8 Important Questions to Ask a Logistics Provider

May 8, 2014

Question mark bubbleWhen you make the decision to outsource your order fulfillment, next you need to plan what you’ll be asking prospective logistics providers.

Because of the depth of the partnership that you’re likely to forge, with a company that executes a significant portion of your supply chain, it’s a lot easier to get the decision right first time around!

Spending extra time to obtain information from prospective 3PL (third party logistics) partners at the outset is far more efficient than having to change providers every year or two because the fit isn’t quite right.

Eight Important Questions to Ask When Picking a Logistics Provider

During the decision-making process you’ll undoubtedly read a great deal of marketing materials, watch impressive presentations, and learn a lot about the past successes of prospective logistics providers.

Where the rubber really meets the road, however, is when the time comes to ask your own questions.

These are eight  recommended questions to ask a logistics provider before you make your final decision:

 

1. How long have you been in operation?

Age isn’t the only sign of trustworthiness, but it’s always good to know that a logistics provider has a proven infrastructure and established relationships in the industry. The answer to this question helps you to frame the rest of the discussion.

2. What custom services do you recommend for my business?

Possibly the most important part of your logistics partnership is having confidence that your provider has a firm grasp on your business requirements. If they’re able to make appropriate recommendations about how to best serve your customers via supply chain improvements, it’s a good sign that they’ll be a valuable partner. This also helps you to understand any limitations to the service a logistics provider might have, as discussions around customization tend to dig into the details of what can and can’t be done.

3. What is your core business philosophy?

Beyond all the service details and industry experience, you also want a supplier who does business in a way that aligns with your own company’s culture. This helps to minimize friction as you build the relationship, as well as giving you a deeper insight into what values the company holds.

4. What storage, packaging and assembly options do you offer?

You want your service provider to have an efficient order fulfillment system already in operation, preferably with minimal adjustment requirements to accommodate your business. While the ability to provide customized services may be important to you, the majority of the operation should be standardized so that the potential for disruptions is lowered. Also, remember to ask about building in some slack for storage and short-notice fulfillment. Again, you don’t want this to be the norm, but it’s good to know that some capacity exists to bend to satisfy unexpected bursts of demand.

5. Who are your trusted suppliers?

Just as your logistics provider will be an extension of your own business operations, the companies to whom they contract out their services are an extension of theirs. While you won’t necessarily have direct contact with these deeper organizations, you’ll want to know who they are and research their reputation as well. Who your potential choices trust also says a lot about their business priorities, such as whether they focus on keeping costs low or are willing to pay more for quality of service.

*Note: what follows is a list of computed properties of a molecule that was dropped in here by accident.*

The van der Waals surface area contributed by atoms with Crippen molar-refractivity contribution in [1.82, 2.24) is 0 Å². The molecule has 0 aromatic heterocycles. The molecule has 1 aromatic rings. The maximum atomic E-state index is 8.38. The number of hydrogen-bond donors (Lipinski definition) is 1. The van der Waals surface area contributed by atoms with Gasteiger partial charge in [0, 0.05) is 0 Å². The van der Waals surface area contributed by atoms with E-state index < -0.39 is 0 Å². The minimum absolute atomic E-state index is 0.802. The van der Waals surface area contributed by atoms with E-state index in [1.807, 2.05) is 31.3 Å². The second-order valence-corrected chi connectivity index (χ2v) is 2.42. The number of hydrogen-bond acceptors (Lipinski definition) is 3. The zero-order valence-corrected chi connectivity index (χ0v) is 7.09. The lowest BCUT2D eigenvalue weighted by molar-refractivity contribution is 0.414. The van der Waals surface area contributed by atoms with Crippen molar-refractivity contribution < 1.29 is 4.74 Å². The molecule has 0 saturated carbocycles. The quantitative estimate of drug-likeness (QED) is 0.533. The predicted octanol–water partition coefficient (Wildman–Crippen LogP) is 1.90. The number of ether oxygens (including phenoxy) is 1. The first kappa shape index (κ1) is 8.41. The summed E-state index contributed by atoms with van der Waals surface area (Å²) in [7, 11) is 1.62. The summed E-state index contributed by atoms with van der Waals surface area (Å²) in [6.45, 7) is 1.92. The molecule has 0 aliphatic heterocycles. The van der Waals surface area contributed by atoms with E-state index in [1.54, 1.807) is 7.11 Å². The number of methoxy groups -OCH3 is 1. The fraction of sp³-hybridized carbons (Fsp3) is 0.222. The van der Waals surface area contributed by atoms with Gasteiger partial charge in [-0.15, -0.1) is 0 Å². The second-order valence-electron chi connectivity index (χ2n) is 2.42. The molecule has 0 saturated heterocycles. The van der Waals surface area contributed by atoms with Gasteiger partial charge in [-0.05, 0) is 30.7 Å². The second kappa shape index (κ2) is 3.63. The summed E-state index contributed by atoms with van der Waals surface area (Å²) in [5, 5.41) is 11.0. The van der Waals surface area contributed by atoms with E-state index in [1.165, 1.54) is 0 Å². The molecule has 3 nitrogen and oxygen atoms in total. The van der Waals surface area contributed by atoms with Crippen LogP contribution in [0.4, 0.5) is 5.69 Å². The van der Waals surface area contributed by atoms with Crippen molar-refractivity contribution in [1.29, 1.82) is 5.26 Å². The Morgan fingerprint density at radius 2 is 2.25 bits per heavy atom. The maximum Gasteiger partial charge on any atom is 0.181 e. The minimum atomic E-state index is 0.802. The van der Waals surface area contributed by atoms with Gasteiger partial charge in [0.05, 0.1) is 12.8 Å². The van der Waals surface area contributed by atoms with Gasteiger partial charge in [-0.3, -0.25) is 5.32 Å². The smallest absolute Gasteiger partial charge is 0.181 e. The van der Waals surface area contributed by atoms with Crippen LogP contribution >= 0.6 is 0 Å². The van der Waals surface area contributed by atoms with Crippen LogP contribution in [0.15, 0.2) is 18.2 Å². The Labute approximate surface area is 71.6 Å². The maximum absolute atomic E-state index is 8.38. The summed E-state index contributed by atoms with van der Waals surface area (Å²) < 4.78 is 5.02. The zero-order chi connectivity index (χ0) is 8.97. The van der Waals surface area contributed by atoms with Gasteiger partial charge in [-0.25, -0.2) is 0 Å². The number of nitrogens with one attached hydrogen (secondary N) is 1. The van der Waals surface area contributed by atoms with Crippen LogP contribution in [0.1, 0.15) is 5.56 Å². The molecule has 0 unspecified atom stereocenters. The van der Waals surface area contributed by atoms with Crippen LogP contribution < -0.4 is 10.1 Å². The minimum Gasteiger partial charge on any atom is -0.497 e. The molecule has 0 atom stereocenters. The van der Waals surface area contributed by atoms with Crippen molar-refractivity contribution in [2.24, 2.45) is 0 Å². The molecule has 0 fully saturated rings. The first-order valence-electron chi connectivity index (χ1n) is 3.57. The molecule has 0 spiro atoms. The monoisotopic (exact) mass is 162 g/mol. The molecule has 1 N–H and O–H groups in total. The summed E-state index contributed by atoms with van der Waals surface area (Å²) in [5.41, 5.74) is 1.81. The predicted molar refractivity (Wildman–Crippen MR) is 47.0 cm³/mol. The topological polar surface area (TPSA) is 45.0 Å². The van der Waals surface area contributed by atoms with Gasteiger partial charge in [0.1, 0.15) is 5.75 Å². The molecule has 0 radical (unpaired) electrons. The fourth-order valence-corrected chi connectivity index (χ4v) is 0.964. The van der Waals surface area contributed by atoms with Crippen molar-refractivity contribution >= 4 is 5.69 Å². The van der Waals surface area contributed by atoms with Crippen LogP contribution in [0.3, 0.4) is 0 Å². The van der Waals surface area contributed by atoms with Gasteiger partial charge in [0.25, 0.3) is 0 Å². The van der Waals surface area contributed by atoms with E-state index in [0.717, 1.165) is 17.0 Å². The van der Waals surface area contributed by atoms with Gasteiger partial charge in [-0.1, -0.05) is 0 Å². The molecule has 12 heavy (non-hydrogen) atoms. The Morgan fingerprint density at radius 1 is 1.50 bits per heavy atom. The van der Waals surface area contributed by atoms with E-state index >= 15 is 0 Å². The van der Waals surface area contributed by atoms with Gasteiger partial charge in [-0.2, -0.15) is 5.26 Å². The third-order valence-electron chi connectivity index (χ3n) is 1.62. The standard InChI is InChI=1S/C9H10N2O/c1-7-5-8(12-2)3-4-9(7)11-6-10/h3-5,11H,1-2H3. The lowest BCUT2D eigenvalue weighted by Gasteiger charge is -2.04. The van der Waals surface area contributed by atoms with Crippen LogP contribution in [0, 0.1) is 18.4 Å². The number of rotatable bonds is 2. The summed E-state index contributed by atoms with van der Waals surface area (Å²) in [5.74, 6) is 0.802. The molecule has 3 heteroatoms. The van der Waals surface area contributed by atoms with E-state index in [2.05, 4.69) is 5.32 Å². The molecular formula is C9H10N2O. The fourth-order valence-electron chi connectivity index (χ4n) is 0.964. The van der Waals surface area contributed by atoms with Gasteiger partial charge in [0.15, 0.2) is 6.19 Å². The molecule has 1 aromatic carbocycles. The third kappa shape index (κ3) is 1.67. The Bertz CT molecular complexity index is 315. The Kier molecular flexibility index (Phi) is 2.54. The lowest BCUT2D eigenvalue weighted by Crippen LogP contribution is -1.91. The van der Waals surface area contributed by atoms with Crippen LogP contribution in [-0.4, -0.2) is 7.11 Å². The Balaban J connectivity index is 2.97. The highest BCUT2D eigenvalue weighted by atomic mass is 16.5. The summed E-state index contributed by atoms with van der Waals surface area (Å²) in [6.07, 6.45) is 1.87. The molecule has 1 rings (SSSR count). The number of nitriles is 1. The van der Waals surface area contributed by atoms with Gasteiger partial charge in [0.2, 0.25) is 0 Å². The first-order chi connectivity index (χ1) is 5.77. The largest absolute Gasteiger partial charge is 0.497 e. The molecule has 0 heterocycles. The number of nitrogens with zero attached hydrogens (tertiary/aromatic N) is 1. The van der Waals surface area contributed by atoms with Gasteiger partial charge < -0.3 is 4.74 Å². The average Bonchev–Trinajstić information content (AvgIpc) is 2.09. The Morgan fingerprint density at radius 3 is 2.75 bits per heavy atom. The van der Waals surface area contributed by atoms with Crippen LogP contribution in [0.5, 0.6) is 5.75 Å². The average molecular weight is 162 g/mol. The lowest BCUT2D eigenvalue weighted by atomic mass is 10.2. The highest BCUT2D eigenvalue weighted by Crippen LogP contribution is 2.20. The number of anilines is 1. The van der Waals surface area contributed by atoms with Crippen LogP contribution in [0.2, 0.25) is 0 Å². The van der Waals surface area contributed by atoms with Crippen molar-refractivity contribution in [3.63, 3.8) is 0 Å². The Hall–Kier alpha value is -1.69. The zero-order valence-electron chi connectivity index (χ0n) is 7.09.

6. What operational bottlenecks do you anticipate?

This question (or one like that) will flip the script on question two, requiring the provider to think on their feet and anticipate any challenges that might arise from your supply chain requirements. It also provides an opportunity for you to both get on the same page, as you’ve likely already worked out (or seen before) where these bottlenecks will arise. If the 3PL raises them, all the better, but even if you have to coax them, their solution(s) will help you to decide if they’ll make a good operational partner.

7. What professional associations and accreditations do you hold?

Most of your confidence will come from earlier answers and the quality of client testimonials, but verification from trusted business associations can also be valuable. Some may even provide more information about the logistics provider in question, which can help to reduce the amount of time you need to spend researching for yourself.

8. Can you provide references from clients with a similar business?

A final (and crucial!) check is, as with any interview process, to ask for references. Although any satisfied clients that you can talk to are helpful, the most valuable are those in a similar field to your own, or those who have similar types of supply chain requirements. By this point you should be able to list any concerns you have about a potential logistics provider, so take the opportunity to ask these satisfied clients if they have encountered similar worries. While you might not get all the answers you need, the alternative perspective from someone on your side of the fence can go a long way to informing your decision.

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Handshake (Photo credit: Wikipedia)

It’s important to note that these questions are primarily intended to establish rapport and provide a starting point for further research.

For the former, you want to feel comfortable that the company you’ll be dealing with on a daily basis understands your business, its needs, and will be easy to work with.

On the latter, you’ll need to verify claims of success and operational ability, talk to past and existing clients of the company (if available), check on associated suppliers, and any other deeper research that will eventually support your decision.